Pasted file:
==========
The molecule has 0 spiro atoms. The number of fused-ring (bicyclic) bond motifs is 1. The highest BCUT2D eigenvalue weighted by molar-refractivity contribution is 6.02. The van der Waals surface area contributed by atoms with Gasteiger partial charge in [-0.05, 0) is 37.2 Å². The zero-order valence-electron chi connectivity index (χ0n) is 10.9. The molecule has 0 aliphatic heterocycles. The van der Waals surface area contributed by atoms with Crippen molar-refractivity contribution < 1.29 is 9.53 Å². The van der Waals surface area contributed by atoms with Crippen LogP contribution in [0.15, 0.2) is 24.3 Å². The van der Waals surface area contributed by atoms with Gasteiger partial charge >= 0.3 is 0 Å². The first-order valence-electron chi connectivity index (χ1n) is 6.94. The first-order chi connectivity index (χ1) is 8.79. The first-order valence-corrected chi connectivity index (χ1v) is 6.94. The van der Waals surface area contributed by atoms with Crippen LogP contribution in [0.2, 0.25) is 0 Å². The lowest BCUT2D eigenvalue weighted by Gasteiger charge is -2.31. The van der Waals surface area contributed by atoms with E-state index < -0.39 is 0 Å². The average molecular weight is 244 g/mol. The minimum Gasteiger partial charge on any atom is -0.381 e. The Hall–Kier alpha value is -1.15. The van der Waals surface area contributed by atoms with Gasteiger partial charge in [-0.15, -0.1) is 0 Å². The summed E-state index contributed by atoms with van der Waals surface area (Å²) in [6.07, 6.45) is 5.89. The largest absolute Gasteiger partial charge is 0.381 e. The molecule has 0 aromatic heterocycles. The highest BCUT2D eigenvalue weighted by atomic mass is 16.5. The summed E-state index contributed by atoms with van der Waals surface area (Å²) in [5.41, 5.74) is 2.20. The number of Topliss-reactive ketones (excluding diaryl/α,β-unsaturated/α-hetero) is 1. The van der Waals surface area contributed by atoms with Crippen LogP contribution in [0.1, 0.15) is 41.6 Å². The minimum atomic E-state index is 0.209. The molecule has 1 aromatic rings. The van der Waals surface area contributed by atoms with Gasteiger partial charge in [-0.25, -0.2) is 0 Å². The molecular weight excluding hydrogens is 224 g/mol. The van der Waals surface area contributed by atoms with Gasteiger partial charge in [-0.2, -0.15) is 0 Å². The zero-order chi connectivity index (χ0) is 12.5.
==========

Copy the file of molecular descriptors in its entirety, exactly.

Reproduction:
The molecule has 0 spiro atoms. The number of fused-ring (bicyclic) bond motifs is 1. The highest BCUT2D eigenvalue weighted by molar-refractivity contribution is 6.02. The van der Waals surface area contributed by atoms with Gasteiger partial charge in [-0.05, 0) is 37.2 Å². The zero-order valence-electron chi connectivity index (χ0n) is 10.9. The molecule has 0 aliphatic heterocycles. The van der Waals surface area contributed by atoms with Crippen molar-refractivity contribution < 1.29 is 9.53 Å². The van der Waals surface area contributed by atoms with Crippen LogP contribution in [0.15, 0.2) is 24.3 Å². The van der Waals surface area contributed by atoms with Gasteiger partial charge >= 0.3 is 0 Å². The first-order valence-electron chi connectivity index (χ1n) is 6.94. The first-order chi connectivity index (χ1) is 8.79. The first-order valence-corrected chi connectivity index (χ1v) is 6.94. The van der Waals surface area contributed by atoms with Crippen LogP contribution in [0.2, 0.25) is 0 Å². The lowest BCUT2D eigenvalue weighted by Gasteiger charge is -2.31. The van der Waals surface area contributed by atoms with E-state index < -0.39 is 0 Å². The average molecular weight is 244 g/mol. The minimum Gasteiger partial charge on any atom is -0.381 e. The Hall–Kier alpha value is -1.15. The van der Waals surface area contributed by atoms with Gasteiger partial charge in [-0.15, -0.1) is 0 Å². The summed E-state index contributed by atoms with van der Waals surface area (Å²) in [6.07, 6.45) is 5.89. The largest absolute Gasteiger partial charge is 0.381 e. The molecule has 0 aromatic heterocycles. The highest BCUT2D eigenvalue weighted by atomic mass is 16.5. The summed E-state index contributed by atoms with van der Waals surface area (Å²) in [5.41, 5.74) is 2.20. The number of Topliss-reactive ketones (excluding diaryl/α,β-unsaturated/α-hetero) is 1. The van der Waals surface area contributed by atoms with Crippen LogP contribution in [0.1, 0.15) is 41.6 Å². The minimum atomic E-state index is 0.209. The molecule has 1 aromatic rings. The van der Waals surface area contributed by atoms with Gasteiger partial charge in [-0.25, -0.2) is 0 Å². The molecular weight excluding hydrogens is 224 g/mol. The van der Waals surface area contributed by atoms with Gasteiger partial charge in [-0.2, -0.15) is 0 Å². The zero-order chi connectivity index (χ0) is 12.5.